YOUSSEF: Of course. I remember telling Jerrod [Carmichael, Executive Producer of Ramy], “Dude, I want to make something where God isn’t cheesy.” It’s not super clean because we didn’t want to offend anybody. It’s not angels in heaven. There’s the guilt-rattling. There’s the relationship between what you believe and what you actually do, and trying to find that space. 

JACOBSON: I think you knocked it out of the park. I am Jewish and not very religious, but when I watched it, I was like, “Wow. That’s what I think about all the time.” It’s a constant struggle, and I don’t think it goes away. 

YOUSSEF: Some of the billing of the show in the press—”average Muslim family”—was offensive to people. It’s a tough thing because no one would ever say “average Christian family.” Are you talking about Evangelicals? Are you talking about people in Texas? Are you talking about people in New York? 

JACOBSON: How much money do they make? Are we talking about height?

YOUSSEF: Yeah, they’re all somewhere between 5′ 7″ and 6. The show focuses on my specific community, which is Arab Muslims. I think Arabs are like, “Yo, that’s us.” But most Muslims in America are black. The black Muslim community watches and they’re like, “We’re not in it.” South Asian Muslims are like, “What the fuck is this? This isn’t the way we are.” It’s almost like every Muslim desire has been put on this one show because there’s this scarcity, like we won’t get another one. I mean, literally, there are people on YouTube ranting about how I’m an atheist in disguise.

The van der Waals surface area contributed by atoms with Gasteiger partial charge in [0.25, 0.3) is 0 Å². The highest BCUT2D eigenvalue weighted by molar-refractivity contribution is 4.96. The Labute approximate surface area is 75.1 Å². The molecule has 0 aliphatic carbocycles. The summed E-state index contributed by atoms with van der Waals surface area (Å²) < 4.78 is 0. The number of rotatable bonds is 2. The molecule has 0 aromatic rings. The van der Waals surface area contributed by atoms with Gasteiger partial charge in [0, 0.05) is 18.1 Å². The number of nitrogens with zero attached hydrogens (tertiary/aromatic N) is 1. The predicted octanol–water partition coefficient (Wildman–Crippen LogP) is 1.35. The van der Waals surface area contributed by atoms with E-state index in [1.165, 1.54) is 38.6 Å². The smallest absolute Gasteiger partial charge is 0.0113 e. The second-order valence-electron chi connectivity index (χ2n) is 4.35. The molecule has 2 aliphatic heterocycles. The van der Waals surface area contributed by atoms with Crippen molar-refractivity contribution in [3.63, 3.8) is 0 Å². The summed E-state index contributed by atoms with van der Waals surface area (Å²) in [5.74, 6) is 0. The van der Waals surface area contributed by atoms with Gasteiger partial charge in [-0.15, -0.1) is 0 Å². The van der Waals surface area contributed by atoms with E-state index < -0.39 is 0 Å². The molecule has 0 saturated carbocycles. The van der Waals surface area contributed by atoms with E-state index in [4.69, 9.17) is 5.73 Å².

JACOBSON: What do your parents think?

YOUSSEF: I didn’t show my parents this show until a couple days before it came out. I really respect them, and I care about their opinion. It was almost like the most respectful thing I could do was not show it to them at first. They had some initial feelings, things they were uncomfortable with. I think there are things in the show that they will always be uncomfortable with, but they really are huge fans of the intention, and a lot of the execution. Most stories are told from the perspective of somebody attacking their faith and culture and trying to step away from it. And I think my parents respected that this was a story that’s actually trying to embrace it.

JACOBSON: I love the flashback episode. Ramy is such a pure-of-heart kid. That episode is so important.

YOUSSEF: It’s always been important to me to discuss that. [9/11] is something I always wanted to talk about, and I had never seen it from the perspective of a kid. It’s a very sensitive subject, and rightfully so. It’s one of the most traumatic things that we’ll ever see. There’s that scene of young me and Osama Bin Laden in my kitchen—I used to have this nightmare that Bin Laden was at our house. I was on set and crying, thinking like, this is what it looks like in my head. I mean, the guy we got looks like Bin Laden. That day on set was very scary.